Of late, individual investors have had to deal with all kinds of risks in financial securities. Firstly, falling returns in certain fixed income funds thanks to payment defaults from underlying securities. Then correction in equity markets leading to lower return in equity portfolios. Lastly, the failed lending to real estate developers by individual investors done in consultation with their wealth advisor.
Given that all these events have led to negative returns, one can conclude these are all risky investments. While it is true that there is risk involved in market linked investing, let’s try to distinguish the various types of risks to understand how to manage them better.
The real risk in equity investing is the inability of the underlying company to continue growing its business earnings and profits at a similar rate as before or at a higher rate.
Equity market risk
Price risk in equities is an inherent feature that you should not fear. Prices can be volatile when seen daily or over shorter periods of time; this up and down change in daily prices of stocks and equity indices is driven more by sentiment, demand and supply of the securities on a particular trading day or over a few trading days, rather than any fundamental risk. This kind of volatility can be smoothened out by remaining invested for longer periods to benefit from the fundamental strength of a stock.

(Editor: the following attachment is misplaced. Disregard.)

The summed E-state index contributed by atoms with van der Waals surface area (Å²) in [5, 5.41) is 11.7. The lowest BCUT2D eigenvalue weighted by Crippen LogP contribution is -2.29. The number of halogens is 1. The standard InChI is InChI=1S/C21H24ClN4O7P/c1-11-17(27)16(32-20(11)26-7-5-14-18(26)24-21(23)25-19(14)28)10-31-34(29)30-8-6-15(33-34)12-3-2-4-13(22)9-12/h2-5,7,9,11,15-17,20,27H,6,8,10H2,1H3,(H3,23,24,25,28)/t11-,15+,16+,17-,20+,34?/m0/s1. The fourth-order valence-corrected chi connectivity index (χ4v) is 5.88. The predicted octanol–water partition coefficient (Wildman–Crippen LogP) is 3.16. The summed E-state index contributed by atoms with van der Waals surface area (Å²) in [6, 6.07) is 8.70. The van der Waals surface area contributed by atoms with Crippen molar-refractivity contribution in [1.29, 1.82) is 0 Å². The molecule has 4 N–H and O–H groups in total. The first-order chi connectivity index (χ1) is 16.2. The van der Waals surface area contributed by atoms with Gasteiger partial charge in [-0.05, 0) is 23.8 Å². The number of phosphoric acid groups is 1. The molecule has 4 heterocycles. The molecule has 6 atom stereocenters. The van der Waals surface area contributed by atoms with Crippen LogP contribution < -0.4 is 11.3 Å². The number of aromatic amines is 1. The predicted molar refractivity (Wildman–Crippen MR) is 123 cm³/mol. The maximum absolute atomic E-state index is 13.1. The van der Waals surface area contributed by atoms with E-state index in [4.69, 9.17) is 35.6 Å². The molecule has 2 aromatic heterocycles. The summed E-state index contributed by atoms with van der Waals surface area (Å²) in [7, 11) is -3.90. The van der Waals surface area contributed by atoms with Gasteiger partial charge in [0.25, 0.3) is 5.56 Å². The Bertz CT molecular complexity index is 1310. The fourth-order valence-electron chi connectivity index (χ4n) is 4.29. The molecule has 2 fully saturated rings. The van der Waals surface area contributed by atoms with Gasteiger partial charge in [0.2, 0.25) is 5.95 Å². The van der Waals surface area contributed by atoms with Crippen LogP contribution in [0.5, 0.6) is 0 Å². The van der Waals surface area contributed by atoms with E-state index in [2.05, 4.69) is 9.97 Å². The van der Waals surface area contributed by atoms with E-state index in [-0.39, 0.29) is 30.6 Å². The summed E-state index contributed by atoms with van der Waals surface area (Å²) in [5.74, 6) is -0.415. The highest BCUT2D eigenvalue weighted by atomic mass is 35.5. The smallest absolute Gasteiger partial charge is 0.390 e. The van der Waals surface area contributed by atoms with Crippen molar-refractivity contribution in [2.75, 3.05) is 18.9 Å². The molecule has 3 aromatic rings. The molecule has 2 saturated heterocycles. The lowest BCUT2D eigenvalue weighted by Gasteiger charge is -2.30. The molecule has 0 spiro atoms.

The real risk in equity investing is the inability of the underlying company to continue growing its business earnings and profits at a similar rate as before or at a higher rate. If this rate of growth of earnings/profits falls, the market price of the stock is likely to fall as well.
This fall in price and resultant loss to the investor is more permanent in nature (at least until the fortunes of the company turnaround, if at all) and this is what spells risk in equity. You may be able to foresee the situation and sell the stock before it crashes completely or you may choose to sell after the reason for a fall in price is known. By selling the stock, you have removed the risk as well.
Debt market risk
When you invest in debt, directly or via a fund, you are lending to a company which through a bond or debenture promises to pay regular interest on your ‘loan’ and repay principal at a pre-determined date in future. If the company is unable to pay you this interest or the principal, you will not make any return. You may also lose your capital.
Unlike what happens with equity shares, you cannot sell and do away with the risk. You have to bear it, as non-payment of dues cannot be reversed unless you have claims to the assets of the defaulting company. This particular type of risk in debt is known as default risk. The only way to reduce this risk is to be careful who you lend to or double check the quality of the security or fund you invest in.
One way to reduce risk is to diversify across securities and asset classes. Don’t have disproportionate amounts of money in one investment; diversification ensures that if one investment goes bad, you still have others to help you keep your money goals intact. At the same time, adequate research on quality will ensure that performance and default risks are relatively fewer.
If you are working with an advisor, then your first point of research should be around the quality and performance of the advisor. Don’t take the risk of engaging with a poor-quality advisor; the potential financial pain may be the hardest to quantify. While it is true that there is risk involved in market linked investing, let’s try to distinguish the various types of risks to understand how to manage them better.